The Snow Queen, written in 1845 by Hans Christian Andersen, did not have any anthropomorphic characters in it. Hollywood; excuse me, Moscow; has corrected this omission. Not in the 1957 Soyuzmultfilm feature, which was a faithful enough adaptation of Andersen’s tale but with a talking raven, but in the new Wizart Animation 80-minute CGI feature, directed by Maxim Sveshnikov and Vlad Barbe, coming in Russia in December.
The story has been modernized and expanded for today's audiences, with a non-human troll added as a major character (for comedy relief); and Gerda has been given a pet ermine, who is not very anthropomorphic but is smarter than the average ermine. [Animation Magazine]
For most of his wizarding life, Simon Canopus Artyle lived in the same splendid little house that was nestled up against the trunk of a giant tree. The tree was an Ephaian Oak, only it was much larger than any normal Ephaian Oak should be, having grown to its inordinate size due to the fact that Simon had spent over two centuries living in proximity to it, and magic flowed through Simon more readily than it did most people, including other wizards. When a wizard lives anywhere, though, giant tree or no, a full-fledged community typically grows up around them within five or six decades, since, as a general rule, a wizard is a very good thing for any town to have (and after this happens, most wizards decide against packing up and leaving, since the inevitable will inevitably happen again, and most simply can’t be bothered to make the effort anyway). (p. 1)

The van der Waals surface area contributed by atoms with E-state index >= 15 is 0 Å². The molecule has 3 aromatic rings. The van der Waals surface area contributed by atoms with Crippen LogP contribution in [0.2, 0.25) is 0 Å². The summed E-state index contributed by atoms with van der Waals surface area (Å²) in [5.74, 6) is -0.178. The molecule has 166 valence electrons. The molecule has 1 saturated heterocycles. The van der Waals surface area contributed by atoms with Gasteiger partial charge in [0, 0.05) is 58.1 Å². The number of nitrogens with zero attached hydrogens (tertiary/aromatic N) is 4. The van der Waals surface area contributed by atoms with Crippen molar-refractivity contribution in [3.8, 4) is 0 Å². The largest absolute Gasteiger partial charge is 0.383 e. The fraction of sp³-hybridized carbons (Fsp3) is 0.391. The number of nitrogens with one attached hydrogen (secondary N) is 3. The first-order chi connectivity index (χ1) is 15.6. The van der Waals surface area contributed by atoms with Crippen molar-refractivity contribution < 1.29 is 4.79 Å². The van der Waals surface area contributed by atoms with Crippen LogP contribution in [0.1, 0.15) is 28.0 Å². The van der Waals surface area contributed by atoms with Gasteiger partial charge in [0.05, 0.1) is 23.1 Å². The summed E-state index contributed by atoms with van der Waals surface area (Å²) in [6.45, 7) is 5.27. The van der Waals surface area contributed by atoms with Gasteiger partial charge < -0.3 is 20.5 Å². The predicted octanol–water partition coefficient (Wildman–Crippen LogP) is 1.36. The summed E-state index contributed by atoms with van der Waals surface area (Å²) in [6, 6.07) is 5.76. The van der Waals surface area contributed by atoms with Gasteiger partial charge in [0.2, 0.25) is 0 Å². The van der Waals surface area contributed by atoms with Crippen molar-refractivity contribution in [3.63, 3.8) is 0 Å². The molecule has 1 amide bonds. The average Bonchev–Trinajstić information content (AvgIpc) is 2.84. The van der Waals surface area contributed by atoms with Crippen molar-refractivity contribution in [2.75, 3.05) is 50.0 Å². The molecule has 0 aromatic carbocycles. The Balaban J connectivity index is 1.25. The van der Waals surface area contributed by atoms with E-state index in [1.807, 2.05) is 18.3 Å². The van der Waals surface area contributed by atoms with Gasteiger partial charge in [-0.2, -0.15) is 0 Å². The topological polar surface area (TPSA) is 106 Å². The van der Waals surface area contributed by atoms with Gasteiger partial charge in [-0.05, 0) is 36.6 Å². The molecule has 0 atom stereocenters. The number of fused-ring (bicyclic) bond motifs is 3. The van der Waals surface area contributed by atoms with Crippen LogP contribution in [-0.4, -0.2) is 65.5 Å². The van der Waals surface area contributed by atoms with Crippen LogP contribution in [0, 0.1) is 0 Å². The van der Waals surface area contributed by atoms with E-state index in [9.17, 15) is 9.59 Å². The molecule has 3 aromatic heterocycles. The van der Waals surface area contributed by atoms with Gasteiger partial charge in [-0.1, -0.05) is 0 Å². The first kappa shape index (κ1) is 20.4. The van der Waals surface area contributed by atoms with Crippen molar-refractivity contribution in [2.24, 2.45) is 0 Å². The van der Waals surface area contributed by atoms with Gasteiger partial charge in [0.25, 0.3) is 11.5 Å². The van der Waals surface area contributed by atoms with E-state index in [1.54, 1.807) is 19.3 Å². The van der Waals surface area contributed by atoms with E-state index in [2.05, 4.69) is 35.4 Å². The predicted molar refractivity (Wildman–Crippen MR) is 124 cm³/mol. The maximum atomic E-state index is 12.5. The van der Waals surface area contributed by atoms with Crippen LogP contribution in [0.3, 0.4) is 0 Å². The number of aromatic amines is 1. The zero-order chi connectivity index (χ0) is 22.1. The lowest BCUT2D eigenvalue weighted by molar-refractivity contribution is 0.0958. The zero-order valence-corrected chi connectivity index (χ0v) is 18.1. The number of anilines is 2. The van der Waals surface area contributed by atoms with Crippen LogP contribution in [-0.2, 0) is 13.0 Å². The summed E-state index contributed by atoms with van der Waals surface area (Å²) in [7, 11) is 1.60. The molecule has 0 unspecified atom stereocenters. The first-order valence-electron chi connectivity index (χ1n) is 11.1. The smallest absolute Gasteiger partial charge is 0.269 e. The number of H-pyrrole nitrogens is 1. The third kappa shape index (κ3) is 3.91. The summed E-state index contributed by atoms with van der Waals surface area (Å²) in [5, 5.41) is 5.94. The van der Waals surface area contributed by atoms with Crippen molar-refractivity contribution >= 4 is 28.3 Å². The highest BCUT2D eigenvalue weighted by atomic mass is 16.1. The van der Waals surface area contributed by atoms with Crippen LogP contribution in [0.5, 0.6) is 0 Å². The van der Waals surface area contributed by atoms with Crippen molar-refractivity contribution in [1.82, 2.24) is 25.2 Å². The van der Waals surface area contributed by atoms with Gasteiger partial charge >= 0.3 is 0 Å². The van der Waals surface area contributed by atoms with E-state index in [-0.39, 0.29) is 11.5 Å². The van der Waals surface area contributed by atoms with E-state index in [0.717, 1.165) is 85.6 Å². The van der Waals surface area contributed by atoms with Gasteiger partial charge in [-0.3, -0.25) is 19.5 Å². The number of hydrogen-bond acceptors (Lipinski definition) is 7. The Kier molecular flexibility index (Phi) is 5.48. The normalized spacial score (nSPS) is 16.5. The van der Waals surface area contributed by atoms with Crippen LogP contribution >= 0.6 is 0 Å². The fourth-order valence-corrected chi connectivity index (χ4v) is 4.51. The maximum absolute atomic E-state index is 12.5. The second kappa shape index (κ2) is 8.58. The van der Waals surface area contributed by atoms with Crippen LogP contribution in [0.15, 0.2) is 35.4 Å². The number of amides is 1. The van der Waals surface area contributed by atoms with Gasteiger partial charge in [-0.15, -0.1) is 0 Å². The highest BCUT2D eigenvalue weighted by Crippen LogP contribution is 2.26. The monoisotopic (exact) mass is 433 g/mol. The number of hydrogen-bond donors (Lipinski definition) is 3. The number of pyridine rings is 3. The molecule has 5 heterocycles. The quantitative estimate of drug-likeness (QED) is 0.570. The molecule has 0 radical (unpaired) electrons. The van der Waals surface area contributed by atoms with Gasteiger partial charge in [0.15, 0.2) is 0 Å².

This opening paragraph indicates the leisurely, relaxed style in which Frane presents this somewhat Georgian anthropomorphic comedy of manners. Simon Artyle, a fox wizard of a couple of centuries (although he looks to be only twenty-nine or thirty), is a reader, a lover of books and libraries, to such a degree that other wizards have made him their Grand Historian of Magic, Wizarding, and Spellcraft.